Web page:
In areas of low socio-economic demographics pharmacies simply no longer stock "Sudafed" (the common brand of pseudoephedrine cold/sinus tablets), opting instead to sell "Sudafed PE", a phenylephrine product which most pharmacists will now readily admit is useless as a replacement for the original drug, for those who need it for legitimate purposes.[citation needed]


On November 23, 2007, the use and trade of Pseudoephedrine in Mexico was made illicit, as it was argued that pseudoephedrine was extremely popular as a precursor in the synthesis of methamphetamine.

New Zealand

In New Zealand, from 15 October 2004, as a result of large intercepts of pseudoephedrine and ephedrine, any product containing these substances e.g. cold and flu medicines were classified as Class C Part III (partially exempted) controlled drugs in the Misuse of Drugs Act 1975.[23] New Zealand Customs and police officers are continuing to make large interceptions of precursor substances believed to be destined for methamphetamine production. On 9 October 2009 Prime Minister John Key announced that pseudoephedrine-based cold and flu tablets would become prescription-only drugs and reclassified as a class B2 drug.[24] The Misuse of Drugs Amendment Bill 2010 has not yet been finalised.[25]

United Kingdom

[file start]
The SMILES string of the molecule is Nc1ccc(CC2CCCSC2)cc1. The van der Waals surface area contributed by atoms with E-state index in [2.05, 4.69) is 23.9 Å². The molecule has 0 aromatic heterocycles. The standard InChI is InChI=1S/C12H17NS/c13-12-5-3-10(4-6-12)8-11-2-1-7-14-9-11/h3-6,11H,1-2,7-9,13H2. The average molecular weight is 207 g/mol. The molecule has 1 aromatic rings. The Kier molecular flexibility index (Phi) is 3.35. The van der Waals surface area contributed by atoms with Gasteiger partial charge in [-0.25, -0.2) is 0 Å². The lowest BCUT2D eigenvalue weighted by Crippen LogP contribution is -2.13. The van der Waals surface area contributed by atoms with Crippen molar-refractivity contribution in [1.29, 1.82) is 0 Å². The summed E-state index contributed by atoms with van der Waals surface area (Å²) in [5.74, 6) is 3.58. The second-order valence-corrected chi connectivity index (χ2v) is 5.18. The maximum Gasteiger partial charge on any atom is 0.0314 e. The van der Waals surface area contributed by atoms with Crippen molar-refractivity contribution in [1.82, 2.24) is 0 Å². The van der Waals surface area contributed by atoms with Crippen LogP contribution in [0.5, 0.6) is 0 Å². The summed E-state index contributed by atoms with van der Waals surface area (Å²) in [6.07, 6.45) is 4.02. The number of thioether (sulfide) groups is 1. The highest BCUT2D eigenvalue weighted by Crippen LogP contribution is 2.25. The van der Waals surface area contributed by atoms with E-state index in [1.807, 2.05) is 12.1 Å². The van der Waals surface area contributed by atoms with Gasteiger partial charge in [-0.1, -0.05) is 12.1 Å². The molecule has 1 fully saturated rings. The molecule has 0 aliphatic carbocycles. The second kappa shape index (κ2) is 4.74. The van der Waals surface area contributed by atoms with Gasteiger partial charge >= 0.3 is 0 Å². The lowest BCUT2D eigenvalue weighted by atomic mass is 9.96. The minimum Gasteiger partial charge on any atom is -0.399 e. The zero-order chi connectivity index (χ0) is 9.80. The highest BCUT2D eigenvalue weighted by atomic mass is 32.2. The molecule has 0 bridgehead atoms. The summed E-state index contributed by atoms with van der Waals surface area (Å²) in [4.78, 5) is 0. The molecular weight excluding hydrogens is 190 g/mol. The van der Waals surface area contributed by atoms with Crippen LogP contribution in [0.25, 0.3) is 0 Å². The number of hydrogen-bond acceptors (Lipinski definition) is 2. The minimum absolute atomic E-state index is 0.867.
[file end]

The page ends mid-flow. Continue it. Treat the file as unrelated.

In the UK pseudoephedrine is available over the counter under the supervision of a qualified pharmacist, or on prescription. In 2007 the MHRA reacted to concerns over diversion of ephedrine and pseudoephedrine for the illicit manufacture of methamphetamine by introducing voluntary restrictions limiting over the counter sales to one box containing no more than 720 mg of pseudoephedrine in total per transaction. These restrictions became law in April, 2008.[26] However no form of ID is required.

United States

The United States Congress has recognized that pseudoephedrine is used in the illegal manufacture of methamphetamine. In 2005, the Committee on Education and the Workforce heard testimony concerning education programs and state legislation designed to curb this illegal practice.

Attempts to control the sale of the drug date back to 1986, when federal officials at the Drug Enforcement Administration (DEA) first drafted legislation, later proposed by Senator Bob Dole, R-KS, that would have placed a number of chemicals used in the manufacture of illicit drugs under the Controlled Substances Act. The bill would have required each transaction involving pseudoephedrine to be reported to the government, and federal approval of all imports and exports. Fearing this would limit legitimate use of the drug, lobbyists from over the counter drug manufacturing associations sought to stop this legislation from moving forward, and were successful in exempting from the regulations created by the bill, all chemicals that had been turned into a legal final product, such as Sudafed.[27]

Prior to the passage of the Combat Methamphetamine Act of 2005, sales of the drug became increasingly regulated as DEA regulators and pharmaceutical companies continued to fight for their respective positions. The DEA continued to make greater progress in their attempts to control pseudoephedrine as methamphetamine production skyrocketed, becoming a serious problem in the Western United States. When purity dropped, so did the number of people in rehab, and people admitted to emergency rooms with methamphetamine in their systems. However, this reduction in purity was usually short lived as methamphetamine producers eventually found a way around the new regulations.[28]